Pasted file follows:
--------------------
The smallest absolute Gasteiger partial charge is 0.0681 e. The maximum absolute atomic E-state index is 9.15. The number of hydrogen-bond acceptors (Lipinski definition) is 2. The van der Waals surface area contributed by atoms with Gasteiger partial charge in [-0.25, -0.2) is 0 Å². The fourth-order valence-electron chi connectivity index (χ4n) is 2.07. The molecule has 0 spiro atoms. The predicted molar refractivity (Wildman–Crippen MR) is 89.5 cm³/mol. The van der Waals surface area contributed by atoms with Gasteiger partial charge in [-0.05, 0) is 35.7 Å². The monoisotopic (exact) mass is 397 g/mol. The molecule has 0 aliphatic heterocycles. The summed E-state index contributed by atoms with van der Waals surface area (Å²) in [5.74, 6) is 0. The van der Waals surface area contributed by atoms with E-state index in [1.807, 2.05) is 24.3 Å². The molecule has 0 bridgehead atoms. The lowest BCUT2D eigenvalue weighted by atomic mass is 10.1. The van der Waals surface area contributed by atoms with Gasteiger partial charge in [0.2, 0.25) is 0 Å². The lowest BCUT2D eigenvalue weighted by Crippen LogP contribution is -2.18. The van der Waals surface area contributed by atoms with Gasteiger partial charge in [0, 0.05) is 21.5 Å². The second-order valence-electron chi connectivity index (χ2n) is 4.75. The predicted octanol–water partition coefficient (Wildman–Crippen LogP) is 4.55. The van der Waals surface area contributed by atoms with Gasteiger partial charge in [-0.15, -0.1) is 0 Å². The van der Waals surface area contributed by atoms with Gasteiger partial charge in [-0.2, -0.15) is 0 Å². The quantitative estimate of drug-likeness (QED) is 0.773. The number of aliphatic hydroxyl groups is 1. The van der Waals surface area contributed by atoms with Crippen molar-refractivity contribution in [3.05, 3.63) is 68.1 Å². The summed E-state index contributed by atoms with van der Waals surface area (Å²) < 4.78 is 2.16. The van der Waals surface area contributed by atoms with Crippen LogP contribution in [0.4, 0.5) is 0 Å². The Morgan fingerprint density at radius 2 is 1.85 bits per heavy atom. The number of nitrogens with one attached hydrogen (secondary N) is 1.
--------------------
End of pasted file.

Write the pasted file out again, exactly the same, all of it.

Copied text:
The smallest absolute Gasteiger partial charge is 0.0681 e. The maximum absolute atomic E-state index is 9.15. The number of hydrogen-bond acceptors (Lipinski definition) is 2. The van der Waals surface area contributed by atoms with Gasteiger partial charge in [-0.25, -0.2) is 0 Å². The fourth-order valence-electron chi connectivity index (χ4n) is 2.07. The molecule has 0 spiro atoms. The predicted molar refractivity (Wildman–Crippen MR) is 89.5 cm³/mol. The van der Waals surface area contributed by atoms with Gasteiger partial charge in [-0.05, 0) is 35.7 Å². The monoisotopic (exact) mass is 397 g/mol. The molecule has 0 aliphatic heterocycles. The summed E-state index contributed by atoms with van der Waals surface area (Å²) in [5.74, 6) is 0. The van der Waals surface area contributed by atoms with E-state index in [1.807, 2.05) is 24.3 Å². The molecule has 0 bridgehead atoms. The lowest BCUT2D eigenvalue weighted by atomic mass is 10.1. The van der Waals surface area contributed by atoms with Gasteiger partial charge in [0.2, 0.25) is 0 Å². The lowest BCUT2D eigenvalue weighted by Crippen LogP contribution is -2.18. The van der Waals surface area contributed by atoms with Gasteiger partial charge in [0, 0.05) is 21.5 Å². The second-order valence-electron chi connectivity index (χ2n) is 4.75. The predicted octanol–water partition coefficient (Wildman–Crippen LogP) is 4.55. The van der Waals surface area contributed by atoms with Gasteiger partial charge in [-0.15, -0.1) is 0 Å². The van der Waals surface area contributed by atoms with Gasteiger partial charge in [-0.2, -0.15) is 0 Å². The quantitative estimate of drug-likeness (QED) is 0.773. The number of aliphatic hydroxyl groups is 1. The van der Waals surface area contributed by atoms with Crippen molar-refractivity contribution in [3.05, 3.63) is 68.1 Å². The summed E-state index contributed by atoms with van der Waals surface area (Å²) < 4.78 is 2.16. The van der Waals surface area contributed by atoms with Crippen LogP contribution in [0.4, 0.5) is 0 Å². The Morgan fingerprint density at radius 2 is 1.85 bits per heavy atom. The number of nitrogens with one attached hydrogen (secondary N) is 1.